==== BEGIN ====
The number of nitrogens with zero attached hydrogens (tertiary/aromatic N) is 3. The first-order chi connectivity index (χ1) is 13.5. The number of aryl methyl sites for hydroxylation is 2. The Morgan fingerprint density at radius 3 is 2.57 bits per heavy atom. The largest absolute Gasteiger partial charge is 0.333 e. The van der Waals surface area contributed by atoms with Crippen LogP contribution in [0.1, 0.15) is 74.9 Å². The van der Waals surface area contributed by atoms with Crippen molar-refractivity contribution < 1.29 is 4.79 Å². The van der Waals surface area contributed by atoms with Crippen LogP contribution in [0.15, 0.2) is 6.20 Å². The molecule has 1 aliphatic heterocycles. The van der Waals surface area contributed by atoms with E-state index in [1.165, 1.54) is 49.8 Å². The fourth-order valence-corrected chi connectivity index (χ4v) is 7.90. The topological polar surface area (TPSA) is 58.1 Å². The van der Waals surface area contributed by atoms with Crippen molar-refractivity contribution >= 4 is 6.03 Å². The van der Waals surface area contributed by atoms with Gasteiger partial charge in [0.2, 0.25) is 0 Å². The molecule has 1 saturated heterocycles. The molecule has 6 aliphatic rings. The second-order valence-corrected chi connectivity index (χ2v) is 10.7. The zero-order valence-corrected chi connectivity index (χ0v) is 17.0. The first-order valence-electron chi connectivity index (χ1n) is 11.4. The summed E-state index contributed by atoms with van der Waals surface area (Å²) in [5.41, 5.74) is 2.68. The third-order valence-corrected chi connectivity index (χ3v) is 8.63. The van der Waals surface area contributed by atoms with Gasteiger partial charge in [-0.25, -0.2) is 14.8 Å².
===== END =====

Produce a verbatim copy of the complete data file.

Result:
The number of nitrogens with zero attached hydrogens (tertiary/aromatic N) is 3. The first-order chi connectivity index (χ1) is 13.5. The number of aryl methyl sites for hydroxylation is 2. The Morgan fingerprint density at radius 3 is 2.57 bits per heavy atom. The largest absolute Gasteiger partial charge is 0.333 e. The van der Waals surface area contributed by atoms with Crippen LogP contribution in [0.1, 0.15) is 74.9 Å². The van der Waals surface area contributed by atoms with Crippen molar-refractivity contribution < 1.29 is 4.79 Å². The van der Waals surface area contributed by atoms with Crippen LogP contribution in [0.15, 0.2) is 6.20 Å². The molecule has 1 aliphatic heterocycles. The van der Waals surface area contributed by atoms with E-state index in [1.165, 1.54) is 49.8 Å². The fourth-order valence-corrected chi connectivity index (χ4v) is 7.90. The topological polar surface area (TPSA) is 58.1 Å². The van der Waals surface area contributed by atoms with Crippen molar-refractivity contribution >= 4 is 6.03 Å². The van der Waals surface area contributed by atoms with Gasteiger partial charge in [0.2, 0.25) is 0 Å². The molecule has 1 saturated heterocycles. The molecule has 6 aliphatic rings. The second-order valence-corrected chi connectivity index (χ2v) is 10.7. The zero-order valence-corrected chi connectivity index (χ0v) is 17.0. The first-order valence-electron chi connectivity index (χ1n) is 11.4. The summed E-state index contributed by atoms with van der Waals surface area (Å²) in [5.41, 5.74) is 2.68. The third-order valence-corrected chi connectivity index (χ3v) is 8.63. The van der Waals surface area contributed by atoms with Gasteiger partial charge in [-0.25, -0.2) is 14.8 Å².